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Maiti Nepal is a non-governmental organisation working from a local community level to an international level. It has its rehabilitation programme in Kathmandu; prevention homes in the districts of Nuwakot, Makwanpur, and Nawalparasi; transit homes at Ilam, Jhapa, Morang, Janakpur, Parsa, Nawalparasi, Rupandehi, Banke, and Kailali and awareness and advocacy programmes in Chitwan, and Kailali.

Maiti Nepal has also been facilitating its rescue and repatriation programmes in Mumbai, Delhi, Kolkata, Siliguri, Kishangunj, and Pune in India.

In order to develop strong cross-border coordination and networking between Nepal, India and Bangladesh, Maiti Nepal initiated Cross Border Workshops and now it has become a regular feature of the organisation's programme.

Maiti Nepal aims to help girls and women who have nowhere else to turn: girl children from the streets, abandoned children, bonded labourers and destitute women. Started in 1993, Maiti Nepal runs a Child Protection and Rehabilitating Centre for girls and women.

Maiti Nepal also works in different targeted areas of Nepal where girl trafficking occurs.


1. Child Protection and Women Rehabilitation Centre in Kathmandu.

  • Looks after children between the ages of three months to 19 months; others go to school for formal education.
  • Teaches vocational training to the girls and women. They are taught to make hats out of natural plant fibre, strings and ropes, string beads, do fabric painting, sewing, stitching, weaving and knitting.
  • Counselling services are provided to girls suffering from severe trauma. Physical check ups, hospitals visits, and treatments are other regular activities. Identifying criminals, filing cases against them, identifying and tracing parents, and providing counselling and psychotherapy sessions are ongoing activities.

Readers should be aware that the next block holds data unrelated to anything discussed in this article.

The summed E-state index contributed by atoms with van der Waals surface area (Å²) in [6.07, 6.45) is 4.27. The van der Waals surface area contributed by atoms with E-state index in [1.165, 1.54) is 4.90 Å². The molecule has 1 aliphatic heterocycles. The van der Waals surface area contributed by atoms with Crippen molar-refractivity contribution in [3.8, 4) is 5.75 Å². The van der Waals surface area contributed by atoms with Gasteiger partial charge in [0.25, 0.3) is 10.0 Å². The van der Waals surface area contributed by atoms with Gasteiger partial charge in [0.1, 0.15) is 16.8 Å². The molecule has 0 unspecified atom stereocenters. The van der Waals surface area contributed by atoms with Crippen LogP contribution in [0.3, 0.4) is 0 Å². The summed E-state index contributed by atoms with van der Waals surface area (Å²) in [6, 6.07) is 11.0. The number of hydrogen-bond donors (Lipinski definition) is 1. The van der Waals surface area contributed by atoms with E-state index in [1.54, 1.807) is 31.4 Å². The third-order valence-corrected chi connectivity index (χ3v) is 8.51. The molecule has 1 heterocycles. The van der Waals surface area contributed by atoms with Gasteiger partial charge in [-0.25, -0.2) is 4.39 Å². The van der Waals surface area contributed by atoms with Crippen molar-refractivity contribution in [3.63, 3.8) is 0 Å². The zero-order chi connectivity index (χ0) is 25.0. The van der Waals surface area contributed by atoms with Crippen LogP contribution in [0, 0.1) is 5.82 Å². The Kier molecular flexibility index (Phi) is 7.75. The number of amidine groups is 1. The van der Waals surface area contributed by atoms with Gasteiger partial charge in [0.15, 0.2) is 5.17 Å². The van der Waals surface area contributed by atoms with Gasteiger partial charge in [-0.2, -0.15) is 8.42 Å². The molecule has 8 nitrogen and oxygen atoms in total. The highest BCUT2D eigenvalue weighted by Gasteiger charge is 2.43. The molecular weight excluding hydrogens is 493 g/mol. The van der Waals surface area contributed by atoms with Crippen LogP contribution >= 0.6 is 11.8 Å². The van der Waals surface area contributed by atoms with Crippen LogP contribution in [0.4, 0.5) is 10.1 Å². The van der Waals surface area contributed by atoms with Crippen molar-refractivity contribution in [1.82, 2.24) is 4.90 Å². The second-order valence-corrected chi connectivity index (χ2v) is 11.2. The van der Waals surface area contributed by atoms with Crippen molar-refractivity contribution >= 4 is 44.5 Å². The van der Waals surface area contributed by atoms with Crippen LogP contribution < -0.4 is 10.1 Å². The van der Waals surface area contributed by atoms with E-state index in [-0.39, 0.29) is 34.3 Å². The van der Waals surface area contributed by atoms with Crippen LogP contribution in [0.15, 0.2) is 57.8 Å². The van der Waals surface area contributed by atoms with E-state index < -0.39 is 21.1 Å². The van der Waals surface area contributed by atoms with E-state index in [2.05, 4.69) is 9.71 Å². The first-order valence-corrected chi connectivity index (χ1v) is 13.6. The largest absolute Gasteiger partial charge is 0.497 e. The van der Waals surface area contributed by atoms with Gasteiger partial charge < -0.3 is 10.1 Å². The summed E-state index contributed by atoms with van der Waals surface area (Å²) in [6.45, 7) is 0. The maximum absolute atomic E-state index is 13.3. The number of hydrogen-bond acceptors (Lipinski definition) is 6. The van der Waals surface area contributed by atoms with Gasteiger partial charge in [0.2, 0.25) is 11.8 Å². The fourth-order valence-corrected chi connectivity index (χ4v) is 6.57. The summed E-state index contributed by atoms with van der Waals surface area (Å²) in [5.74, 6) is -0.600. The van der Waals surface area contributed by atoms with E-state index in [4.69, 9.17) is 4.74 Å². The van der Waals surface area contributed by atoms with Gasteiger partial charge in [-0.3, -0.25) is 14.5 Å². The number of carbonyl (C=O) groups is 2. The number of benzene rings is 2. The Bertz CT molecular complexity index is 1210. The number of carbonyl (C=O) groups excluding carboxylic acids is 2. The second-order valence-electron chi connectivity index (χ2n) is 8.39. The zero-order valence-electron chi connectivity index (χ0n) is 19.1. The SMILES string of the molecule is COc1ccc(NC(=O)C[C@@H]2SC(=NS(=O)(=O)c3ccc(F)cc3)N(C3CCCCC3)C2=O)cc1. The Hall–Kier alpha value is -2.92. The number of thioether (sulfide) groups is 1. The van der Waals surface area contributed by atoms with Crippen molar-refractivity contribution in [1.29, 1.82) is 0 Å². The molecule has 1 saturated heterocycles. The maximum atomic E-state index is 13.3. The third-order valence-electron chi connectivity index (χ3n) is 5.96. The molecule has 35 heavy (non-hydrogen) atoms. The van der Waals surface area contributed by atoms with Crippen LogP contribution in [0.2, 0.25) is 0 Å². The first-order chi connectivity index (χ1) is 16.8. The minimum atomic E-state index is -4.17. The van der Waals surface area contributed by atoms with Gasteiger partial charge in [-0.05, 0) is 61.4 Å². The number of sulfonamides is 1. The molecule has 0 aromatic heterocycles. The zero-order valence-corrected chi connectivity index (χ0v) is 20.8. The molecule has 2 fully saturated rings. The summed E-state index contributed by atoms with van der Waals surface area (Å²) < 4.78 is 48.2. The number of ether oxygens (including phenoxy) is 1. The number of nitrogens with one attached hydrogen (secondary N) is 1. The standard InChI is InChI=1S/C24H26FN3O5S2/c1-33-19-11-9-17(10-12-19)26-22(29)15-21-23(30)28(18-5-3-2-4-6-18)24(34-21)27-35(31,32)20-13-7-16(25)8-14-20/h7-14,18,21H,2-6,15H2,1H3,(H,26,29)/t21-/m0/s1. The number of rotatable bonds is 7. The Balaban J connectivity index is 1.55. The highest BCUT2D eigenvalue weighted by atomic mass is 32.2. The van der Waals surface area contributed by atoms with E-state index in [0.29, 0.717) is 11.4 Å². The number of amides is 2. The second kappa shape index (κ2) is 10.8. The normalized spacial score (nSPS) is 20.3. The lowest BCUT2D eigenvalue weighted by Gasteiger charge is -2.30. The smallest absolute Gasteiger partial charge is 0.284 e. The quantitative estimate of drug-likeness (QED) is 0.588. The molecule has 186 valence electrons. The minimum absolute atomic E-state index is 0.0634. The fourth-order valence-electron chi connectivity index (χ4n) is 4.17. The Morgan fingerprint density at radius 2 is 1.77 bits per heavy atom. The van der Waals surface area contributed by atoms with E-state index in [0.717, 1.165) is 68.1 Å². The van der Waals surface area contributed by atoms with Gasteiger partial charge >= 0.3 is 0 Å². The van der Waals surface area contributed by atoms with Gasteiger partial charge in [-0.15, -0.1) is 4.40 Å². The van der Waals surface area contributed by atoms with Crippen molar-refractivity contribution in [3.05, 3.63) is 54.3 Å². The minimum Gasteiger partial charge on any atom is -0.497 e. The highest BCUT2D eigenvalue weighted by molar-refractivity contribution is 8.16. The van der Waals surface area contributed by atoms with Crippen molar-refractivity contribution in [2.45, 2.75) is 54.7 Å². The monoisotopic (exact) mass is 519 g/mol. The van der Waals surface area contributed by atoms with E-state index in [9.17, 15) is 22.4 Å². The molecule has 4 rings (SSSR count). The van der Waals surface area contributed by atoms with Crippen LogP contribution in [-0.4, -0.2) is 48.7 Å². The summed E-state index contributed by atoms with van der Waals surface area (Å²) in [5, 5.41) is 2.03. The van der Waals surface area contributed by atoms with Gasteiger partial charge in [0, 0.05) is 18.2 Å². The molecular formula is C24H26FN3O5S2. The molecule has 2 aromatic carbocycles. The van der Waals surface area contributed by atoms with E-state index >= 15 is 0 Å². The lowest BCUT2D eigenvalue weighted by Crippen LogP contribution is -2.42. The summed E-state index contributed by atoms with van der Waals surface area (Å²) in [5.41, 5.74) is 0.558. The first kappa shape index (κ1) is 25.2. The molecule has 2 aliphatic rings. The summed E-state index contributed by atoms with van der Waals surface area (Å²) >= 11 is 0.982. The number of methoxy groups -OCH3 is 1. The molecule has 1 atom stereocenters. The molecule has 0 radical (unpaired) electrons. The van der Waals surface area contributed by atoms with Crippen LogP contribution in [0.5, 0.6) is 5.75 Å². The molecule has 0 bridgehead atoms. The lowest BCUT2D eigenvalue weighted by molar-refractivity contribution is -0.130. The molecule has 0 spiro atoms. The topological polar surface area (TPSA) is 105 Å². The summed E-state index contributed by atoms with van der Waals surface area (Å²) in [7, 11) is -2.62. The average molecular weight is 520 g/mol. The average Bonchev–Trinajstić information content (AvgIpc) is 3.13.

2. Prevention homes:

At present Maiti Nepal has three prevention homes, one is at Chisapani, which lies on the border of Nuwakot and Sindhupalchowk district. The second one is in Hetauda-Makwanpur district and the third one is in Bardaghat-Nawalparasi district.

  • Conduct skill and income generating training to high-risk girls who are in danger of being sold into prostitution.
  • Provide non-formal education.
  • Train the girls to become activists.
  • Encourage formation of groups.
  • Provide micro-credit for self-employment, or to establish small cottage industries.

3. Transit homes

Presently, Maiti Nepal has nine Transit Homes in Jhapa, Rupandehi, Parsa, Morang, Janakpur, Kailali, Ilam, Banke and Nawalparasi.

  • Provide a safe crisis shelter for a short period for rescued children, girls and women.
  • Ensure a safe passage to their respective villages.
  • Form surveillance teams and supports them at the border points. Surveillance teams, in coordination with government authorities, intercept girls and women who are in the process of being trafficked, but without violating the rights of freedom of migration of the girls and women.

4. Hospice at Jhapa

  • Provide care, affection, and a homely environment for terminally ill survivors of trafficking.
  • Provides -24-hour medical care.
  • Is a self-sustaining centre with vegetable gardens and fishery looked after by the Hospice resident.

Other Programmes